General Khalifa Haftar, head of the Libyan army, warned that Islamic State (ISIS) terrorists running rampant in the North African state are set to infiltrate Europe and expand their reign of terror into the West.Haftar, who represents the army of Libya’s government that has received international recognition but was driven out of Tripoli by a rival government backed by Islamist militias, demanded the West supply his army with weapons to stave off the expanse of ISIS.This as European Union leaders are looking to back UN-brokered efforts to form a national unity government in conflict-torn Libya that may include a possible mission to help provide security.EU foreign policy chief Federica Mogherini said Friday, March 20, that her services are “planning all possible ways of supporting, even on the plan of security, a future national unity government.”
Zimbabwe’s main opposition party, Movement for Democratic Change (MDC), has claimed that its legislators received death threats on Tuesday.The threats were allegedly sent to the legislators via SMS just before President Robert Mugabe read his opening of parliament speech to officially open the third session of the eighth parliament.The president went ahead to read the wrong speech in Parliament due to an apparent mix-up by his secretarial office.The death threat messages were allegedly sent by an unknown number, though they were signed off as ‘Death’.The message warned the members of parliament not to heckle the president during his address as they had done last year. It told them that the parliamentary immunity that protects them inside parliament will not apply once they step out of parliament.Weeks earlier, the opposition had heckled and booed the president during his state of the nation address.The recipients of the threats took the matter up with the Speaker of Parliament and they expressed their hope for investigations to be carried out.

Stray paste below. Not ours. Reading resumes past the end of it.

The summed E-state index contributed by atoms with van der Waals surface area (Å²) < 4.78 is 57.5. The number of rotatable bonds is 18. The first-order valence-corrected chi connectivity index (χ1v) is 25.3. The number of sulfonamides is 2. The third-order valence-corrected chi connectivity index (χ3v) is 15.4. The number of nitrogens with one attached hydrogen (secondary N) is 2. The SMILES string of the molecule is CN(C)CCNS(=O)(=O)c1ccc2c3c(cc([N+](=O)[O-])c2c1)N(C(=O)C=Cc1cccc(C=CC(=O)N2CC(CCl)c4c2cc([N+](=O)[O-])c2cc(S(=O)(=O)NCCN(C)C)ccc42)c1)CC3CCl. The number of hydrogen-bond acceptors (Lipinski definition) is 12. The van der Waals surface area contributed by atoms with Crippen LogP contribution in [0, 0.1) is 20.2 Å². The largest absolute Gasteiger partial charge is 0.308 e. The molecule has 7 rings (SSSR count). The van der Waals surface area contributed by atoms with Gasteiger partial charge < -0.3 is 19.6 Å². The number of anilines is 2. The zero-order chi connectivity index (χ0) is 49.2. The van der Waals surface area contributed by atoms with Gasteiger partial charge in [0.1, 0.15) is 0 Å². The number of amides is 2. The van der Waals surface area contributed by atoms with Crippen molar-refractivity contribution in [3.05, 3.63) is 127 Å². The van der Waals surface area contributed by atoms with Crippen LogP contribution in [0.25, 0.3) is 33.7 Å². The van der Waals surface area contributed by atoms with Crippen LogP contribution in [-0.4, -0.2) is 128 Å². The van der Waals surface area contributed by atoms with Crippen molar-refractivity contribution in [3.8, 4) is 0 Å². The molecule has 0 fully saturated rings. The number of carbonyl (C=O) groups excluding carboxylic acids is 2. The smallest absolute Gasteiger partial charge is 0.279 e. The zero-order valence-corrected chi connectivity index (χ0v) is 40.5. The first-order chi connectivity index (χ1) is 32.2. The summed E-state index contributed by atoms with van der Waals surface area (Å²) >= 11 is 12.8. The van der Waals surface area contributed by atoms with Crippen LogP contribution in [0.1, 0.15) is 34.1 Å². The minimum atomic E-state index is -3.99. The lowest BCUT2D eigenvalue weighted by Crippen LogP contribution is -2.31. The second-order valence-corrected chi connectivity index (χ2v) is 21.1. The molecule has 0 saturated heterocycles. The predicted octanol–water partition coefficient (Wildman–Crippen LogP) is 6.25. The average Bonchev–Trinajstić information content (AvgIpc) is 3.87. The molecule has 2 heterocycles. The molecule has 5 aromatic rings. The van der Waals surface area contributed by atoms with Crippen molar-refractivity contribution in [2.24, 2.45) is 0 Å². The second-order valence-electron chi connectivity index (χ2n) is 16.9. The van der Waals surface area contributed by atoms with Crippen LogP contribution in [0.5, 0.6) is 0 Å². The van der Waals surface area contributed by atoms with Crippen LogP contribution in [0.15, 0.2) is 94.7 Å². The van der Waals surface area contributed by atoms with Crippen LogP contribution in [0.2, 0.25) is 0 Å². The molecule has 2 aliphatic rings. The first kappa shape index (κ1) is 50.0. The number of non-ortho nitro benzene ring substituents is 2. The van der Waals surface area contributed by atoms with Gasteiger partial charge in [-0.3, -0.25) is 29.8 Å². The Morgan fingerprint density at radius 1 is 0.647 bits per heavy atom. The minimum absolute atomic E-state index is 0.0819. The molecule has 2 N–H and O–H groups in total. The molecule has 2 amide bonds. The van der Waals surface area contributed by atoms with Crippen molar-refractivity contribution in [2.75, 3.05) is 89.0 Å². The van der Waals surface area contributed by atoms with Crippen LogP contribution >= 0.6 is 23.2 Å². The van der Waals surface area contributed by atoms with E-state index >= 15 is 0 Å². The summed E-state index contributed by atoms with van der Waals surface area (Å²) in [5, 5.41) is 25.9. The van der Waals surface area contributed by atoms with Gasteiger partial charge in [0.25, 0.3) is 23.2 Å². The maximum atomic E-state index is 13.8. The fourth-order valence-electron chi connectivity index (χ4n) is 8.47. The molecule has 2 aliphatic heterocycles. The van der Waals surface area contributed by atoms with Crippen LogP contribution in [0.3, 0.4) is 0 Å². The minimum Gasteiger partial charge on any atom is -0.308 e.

Irvine told Press Association Sport: “I don’t think Cavendish has done an omnium at that kind of level. “Even if he shows up, he probably wouldn’t breeze it. I wouldn’t say he’d get his eyes opened, because he’s got good track skills, but it’s definitely not something that can be taken lightly. “The guys who are consistently good are guys who do a lot of omniums, a lot of track racing, and they’re good across the board. “If some fast man comes in, he could win one of the sprint events, but then he’d get tortured in an endurance event and that’s him out of the running. That’s the nature of that beast.” Cavendish is a 25-time Tour de France stage winner and 2011 world champion on the road. He is twice a Madison world champion and withdrew from the 2008 Tour de France to finalise preparations for Beijing, only to finish ninth in the Madison with Bradley Wiggins. That saw him suffer the ignominy of being the only British track rider to return from China without a medal and he vowed never to ride the track again. He was a surprise inclusion in the British team for the 2009 Track World Championships six months later in Pruszkow, Poland, but has not raced in international colours at that level in the six years since. Press Association British Cycling technical director Shane Sutton may have been hoping his comments that the door was almost closed for Cavendish, whose road commitments take precedence, would spark a guarantee of participation from the 29-year-old. But claiming a medal would not be a matter of just turning up even for a rider of Cavendish’s calibre, according to Irvine, the 2013 world scratch race champion who is eyeing omnium success in Brazil. The change to the omnium format, favouring bunch racers like Cavendish, has piqued his interest, but possibly not enough for him to sacrifice a whole season on the road, where he has been employed to devastating effect since his breakthrough year in 2007. Cavendish is out of contract with Etixx-QuickStep at the end of 2015, but both parties are keen to extend, although the Belgian squad would be reluctant to allow him the time to race indoors that he would need. Should Cavendish, who is 30 in May, miss Rio – where an undulating road race course would end his prospects – there is the distinct probability that one of Britain’s greatest cyclists would finish his career without an Olympic medal. Team Sky’s Ben Swift, who preceded Irvine as scratch race world champion by winning in Melbourne in 2012, is another who is assessing his options, but he is capable of success on the Rio road course. Irvine said: “There’s two ways of looking at it. There’s the pure World Tour endurance rider and then there’s the specialists, like myself. “I believe I can compete with the best on the track, I specialise for it. They can go off and race around the world all they want, but I can just drill out pursuits, kilos and flying laps and tune myself.” Irvine’s preparations take place in Majorca, as there is no velodrome in Ireland. Had things worked out differently, the 29-year-old from Newtownards might have been Britain’s track contender for Rio, only he was not part of British Cycling’s talent conveyor belt. “It’s just my unconventional way of doing things,” he said. “They were cherry picking 15-year-olds and I was lying under a car at that age (working as a mechanic). “But I’m not really one for structure. I probably would’ve got shot out and it could’ve all gone horribly wrong in a controlled environment. The way I did it suited me.” Irvine hopes his round-a-bout route could yet lead to success at next week’s Track World Championships in Paris and in Rio. “I believe I’ve the talent in me to do that result (in Rio),” added Irvine, who has had an injury-hit season this year. “I just need to be really selfish and plan just for that one thing. “I wouldn’t be doing it just to turn up for the kit and be another also-ran.” Mark Cavendish has been warned Olympic success is no guarantee even if he commits for the Rio de Janeiro Games, by Ireland’s Martyn Irvine, who is chasing a medal himself.